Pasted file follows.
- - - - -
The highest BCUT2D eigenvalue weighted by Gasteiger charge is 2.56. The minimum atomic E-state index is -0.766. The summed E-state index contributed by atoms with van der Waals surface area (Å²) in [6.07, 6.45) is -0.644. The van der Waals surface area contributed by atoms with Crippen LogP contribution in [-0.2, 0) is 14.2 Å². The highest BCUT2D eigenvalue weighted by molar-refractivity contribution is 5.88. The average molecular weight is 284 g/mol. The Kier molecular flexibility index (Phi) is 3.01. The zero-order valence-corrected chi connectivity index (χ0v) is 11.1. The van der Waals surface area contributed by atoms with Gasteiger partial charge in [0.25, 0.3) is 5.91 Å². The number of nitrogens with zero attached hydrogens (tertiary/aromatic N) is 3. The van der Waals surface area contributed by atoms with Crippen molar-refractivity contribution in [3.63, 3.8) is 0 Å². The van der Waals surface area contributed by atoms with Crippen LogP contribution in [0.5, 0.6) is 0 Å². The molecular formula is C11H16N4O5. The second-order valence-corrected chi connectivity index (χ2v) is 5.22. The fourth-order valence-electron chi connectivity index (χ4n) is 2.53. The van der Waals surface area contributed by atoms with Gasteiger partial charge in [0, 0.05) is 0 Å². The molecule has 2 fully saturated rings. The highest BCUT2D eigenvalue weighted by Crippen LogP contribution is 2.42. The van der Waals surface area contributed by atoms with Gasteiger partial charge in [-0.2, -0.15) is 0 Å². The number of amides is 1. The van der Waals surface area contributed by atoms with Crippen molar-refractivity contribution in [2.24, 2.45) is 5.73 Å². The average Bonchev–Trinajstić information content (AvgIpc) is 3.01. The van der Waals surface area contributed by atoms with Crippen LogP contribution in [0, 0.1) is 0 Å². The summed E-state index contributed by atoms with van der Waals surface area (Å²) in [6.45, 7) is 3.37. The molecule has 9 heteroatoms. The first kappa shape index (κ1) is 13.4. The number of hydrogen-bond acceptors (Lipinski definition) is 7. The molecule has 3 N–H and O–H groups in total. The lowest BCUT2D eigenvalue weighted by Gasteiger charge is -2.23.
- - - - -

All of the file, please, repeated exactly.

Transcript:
The highest BCUT2D eigenvalue weighted by Gasteiger charge is 2.56. The minimum atomic E-state index is -0.766. The summed E-state index contributed by atoms with van der Waals surface area (Å²) in [6.07, 6.45) is -0.644. The van der Waals surface area contributed by atoms with Crippen LogP contribution in [-0.2, 0) is 14.2 Å². The highest BCUT2D eigenvalue weighted by molar-refractivity contribution is 5.88. The average molecular weight is 284 g/mol. The Kier molecular flexibility index (Phi) is 3.01. The zero-order valence-corrected chi connectivity index (χ0v) is 11.1. The van der Waals surface area contributed by atoms with Gasteiger partial charge in [0.25, 0.3) is 5.91 Å². The number of nitrogens with zero attached hydrogens (tertiary/aromatic N) is 3. The van der Waals surface area contributed by atoms with Crippen molar-refractivity contribution in [3.63, 3.8) is 0 Å². The van der Waals surface area contributed by atoms with Crippen LogP contribution in [0.5, 0.6) is 0 Å². The molecular formula is C11H16N4O5. The second-order valence-corrected chi connectivity index (χ2v) is 5.22. The fourth-order valence-electron chi connectivity index (χ4n) is 2.53. The van der Waals surface area contributed by atoms with Gasteiger partial charge in [0, 0.05) is 0 Å². The molecule has 2 fully saturated rings. The highest BCUT2D eigenvalue weighted by Crippen LogP contribution is 2.42. The van der Waals surface area contributed by atoms with Gasteiger partial charge in [-0.2, -0.15) is 0 Å². The number of amides is 1. The van der Waals surface area contributed by atoms with Crippen molar-refractivity contribution in [2.24, 2.45) is 5.73 Å². The average Bonchev–Trinajstić information content (AvgIpc) is 3.01. The van der Waals surface area contributed by atoms with Crippen LogP contribution in [0, 0.1) is 0 Å². The summed E-state index contributed by atoms with van der Waals surface area (Å²) in [6.45, 7) is 3.37. The molecule has 9 heteroatoms. The first kappa shape index (κ1) is 13.4. The number of hydrogen-bond acceptors (Lipinski definition) is 7. The molecule has 3 N–H and O–H groups in total. The lowest BCUT2D eigenvalue weighted by Gasteiger charge is -2.23.